One thing you look into in the book is “robo umps,” and that fits into the conversation of technology in baseball that came to the forefront this offseason with the Houston Astros’ sign-stealing scandal. Game wide, how do you see baseball changing technologically going forward?

There’s always going to be improvement, and since the invention of the wheel, the wheel got better, but the wheel’s still round. I think you add technology to make things incrementally a little bit better, but I don’t want to ever lose sight of trying to force technology into a place where it’s not needed.

Use overshifts for an example. I think we’ve put ourselves in bad defensive positioning to actually make plays. There’s a chapter in the book on the overshifts. The overall (batting average on balls in play) has virtually stayed the same since 2012 when the overshift was instituted. The only thing an overshift can affect is a ball in play, but if the overall BABIP hasn’t changed since 2012, that means that every ball that the shift takes away a hit, it’s giving a hit somewhere else. There’s gotta be that yin, yang right there. There’s some unbelievable buy-in that the shift takes away more than it gives up, and by the numbers — remember, old school guys like me aren’t supposed to use numbers or like numbers — the numbers say, “If I taketh one, I giveth one back,” and I think we find ourselves not in position to turn double plays because of the overshift, puts us in non-double play-friendly situations from time to time.

The overshift was not invented by the new school. Ted Williams had the overshift played against him. I can remember standing in short right field against Kent Hrbek in Minnesota playing second base and Junior standing on the pull side. Now, the overshift gone crazy has everything to do with the new school. “This is where they hit it, and it doesn’t matter who’s pitching or how they’re pitching. This is the data that we have and this is where we’re gonna play,” and I find a little bit of fault in the overshift gone wild.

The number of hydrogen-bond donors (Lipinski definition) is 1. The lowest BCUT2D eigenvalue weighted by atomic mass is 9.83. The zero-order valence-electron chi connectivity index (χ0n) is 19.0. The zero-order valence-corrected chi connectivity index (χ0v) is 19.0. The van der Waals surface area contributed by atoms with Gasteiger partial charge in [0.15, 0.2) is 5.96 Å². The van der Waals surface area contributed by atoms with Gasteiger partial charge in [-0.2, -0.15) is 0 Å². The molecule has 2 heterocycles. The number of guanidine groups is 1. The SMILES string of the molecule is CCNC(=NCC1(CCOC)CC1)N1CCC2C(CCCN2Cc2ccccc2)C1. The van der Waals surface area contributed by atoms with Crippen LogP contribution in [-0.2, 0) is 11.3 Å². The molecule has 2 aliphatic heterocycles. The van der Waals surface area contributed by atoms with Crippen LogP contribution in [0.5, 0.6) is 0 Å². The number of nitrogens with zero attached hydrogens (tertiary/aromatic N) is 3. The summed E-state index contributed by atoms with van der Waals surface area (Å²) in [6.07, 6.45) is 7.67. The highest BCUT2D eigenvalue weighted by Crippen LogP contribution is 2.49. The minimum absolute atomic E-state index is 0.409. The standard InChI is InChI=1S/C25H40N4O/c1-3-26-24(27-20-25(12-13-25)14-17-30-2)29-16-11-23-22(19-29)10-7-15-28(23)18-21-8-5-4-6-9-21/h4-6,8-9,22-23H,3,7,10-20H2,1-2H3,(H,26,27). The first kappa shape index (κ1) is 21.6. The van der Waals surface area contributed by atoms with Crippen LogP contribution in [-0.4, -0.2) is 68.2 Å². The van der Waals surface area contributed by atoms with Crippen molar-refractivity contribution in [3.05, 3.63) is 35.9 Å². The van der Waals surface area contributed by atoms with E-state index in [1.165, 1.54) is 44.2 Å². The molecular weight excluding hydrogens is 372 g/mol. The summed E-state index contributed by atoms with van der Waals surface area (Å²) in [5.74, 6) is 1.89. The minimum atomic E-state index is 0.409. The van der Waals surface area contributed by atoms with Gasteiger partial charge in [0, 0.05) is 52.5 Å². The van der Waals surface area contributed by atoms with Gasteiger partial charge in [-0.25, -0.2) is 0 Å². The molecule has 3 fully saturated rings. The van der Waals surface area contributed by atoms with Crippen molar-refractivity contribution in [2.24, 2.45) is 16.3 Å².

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One game-wide situation you’re uniquely positioned to discuss, given your position with the Aberdeen IronBirds, is the ongoing negotiations between MLB and Minor League Baseball about potentially reducing the size of the minor leagues. What resolution do you hope to see?

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That’s way too far out of my skis. This thing just came out not long ago. I think it’s way too much in the prelim status for me to throw something out there. That’s more of the business of baseball, which is not necessarily my cup of tea. I do believe that there is a need for farm teams. There is a need for the development of players in some of these developmental cities that have minor league teams that shouldn’t go away. I can see it on the other side of the street if I want to try to put a management hat on or ownership hat on for major league clubs saying, “OK, it might be a little unfair if the New York Yankees, per se, have eight minor league teams and I only have six. We should create a more even field,” if that’s one of the reasons why teams are thinking about doing this. As a developmental side, and my beliefs on how teams are built, if you look at the Houston Astros who have made it to two World Series in the past three years, they’re not built any different than how the 1996 Yankees were. If you look at every multiple World Series team over the past 25 years, you’ll find similarities, and they all revolved around the draft picks, and they revolved around the development of a core group of players that they could go to war with.

Speaking of development, what's your outlook for the Orioles, both this season and as their rebuild continues?

You better hit your draft choices. Last year, they went after Adley Rutschman. I heard great things about him, and you hope that he lives up to everything. Your several picks this June, you better hit on them again, and if you do have any valuable commodities on your big league club that teams want to look at, might want to move them coming up and see what happens. I do see how that system of losing 100, losing 100, losing 100 has been able to be turned around, but it’s been turned around because the draft choices, so when you do do that, you better make sure your draft choices do not go by the wayside.

The Orioles’ 2020 promotion schedule includes of a celebration of the 25th anniversary of Cal Ripken Jr. setting the consecutive game played record. What does that achievement mean to you?

No one’s going to break Junior’s streak. That’s one of those records that we can just go ahead and pen it in, carve it in stone. The fact that he played, ’82 to ’87, where he never missed an inning is freakish enough, then you add over how many years he threw in there, and I still believe he still played 95% of total innings anyway, if not more, during that streak. It’s mind-blowing how somebody could go to work every single day like that and not miss a day for that many years when it’s all said and done.